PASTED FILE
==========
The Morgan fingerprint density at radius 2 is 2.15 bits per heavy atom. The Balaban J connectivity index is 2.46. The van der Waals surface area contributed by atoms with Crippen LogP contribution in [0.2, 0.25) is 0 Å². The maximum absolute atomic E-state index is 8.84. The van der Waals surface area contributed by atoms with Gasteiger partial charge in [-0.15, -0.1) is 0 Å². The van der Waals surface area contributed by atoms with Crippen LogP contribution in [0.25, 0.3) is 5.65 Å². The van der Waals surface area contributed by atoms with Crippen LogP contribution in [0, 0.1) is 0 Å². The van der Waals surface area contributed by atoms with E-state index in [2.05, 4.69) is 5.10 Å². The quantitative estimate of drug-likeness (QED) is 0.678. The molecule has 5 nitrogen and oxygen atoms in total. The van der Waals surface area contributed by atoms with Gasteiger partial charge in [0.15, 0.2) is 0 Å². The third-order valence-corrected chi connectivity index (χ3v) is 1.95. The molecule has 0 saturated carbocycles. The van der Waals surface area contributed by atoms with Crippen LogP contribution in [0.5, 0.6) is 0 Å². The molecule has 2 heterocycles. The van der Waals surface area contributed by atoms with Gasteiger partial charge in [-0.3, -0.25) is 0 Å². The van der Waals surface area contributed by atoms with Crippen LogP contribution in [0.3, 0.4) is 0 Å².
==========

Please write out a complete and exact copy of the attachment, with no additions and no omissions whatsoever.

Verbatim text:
The Morgan fingerprint density at radius 2 is 2.15 bits per heavy atom. The Balaban J connectivity index is 2.46. The van der Waals surface area contributed by atoms with Crippen LogP contribution in [0.2, 0.25) is 0 Å². The maximum absolute atomic E-state index is 8.84. The van der Waals surface area contributed by atoms with Gasteiger partial charge in [-0.15, -0.1) is 0 Å². The van der Waals surface area contributed by atoms with Crippen LogP contribution in [0.25, 0.3) is 5.65 Å². The van der Waals surface area contributed by atoms with Crippen LogP contribution in [0, 0.1) is 0 Å². The van der Waals surface area contributed by atoms with E-state index in [2.05, 4.69) is 5.10 Å². The quantitative estimate of drug-likeness (QED) is 0.678. The molecule has 5 nitrogen and oxygen atoms in total. The van der Waals surface area contributed by atoms with Gasteiger partial charge in [0.15, 0.2) is 0 Å². The third-order valence-corrected chi connectivity index (χ3v) is 1.95. The molecule has 0 saturated carbocycles. The van der Waals surface area contributed by atoms with Crippen LogP contribution in [0.5, 0.6) is 0 Å². The molecule has 2 heterocycles. The van der Waals surface area contributed by atoms with Gasteiger partial charge in [-0.3, -0.25) is 0 Å². The van der Waals surface area contributed by atoms with Crippen LogP contribution in [0.3, 0.4) is 0 Å².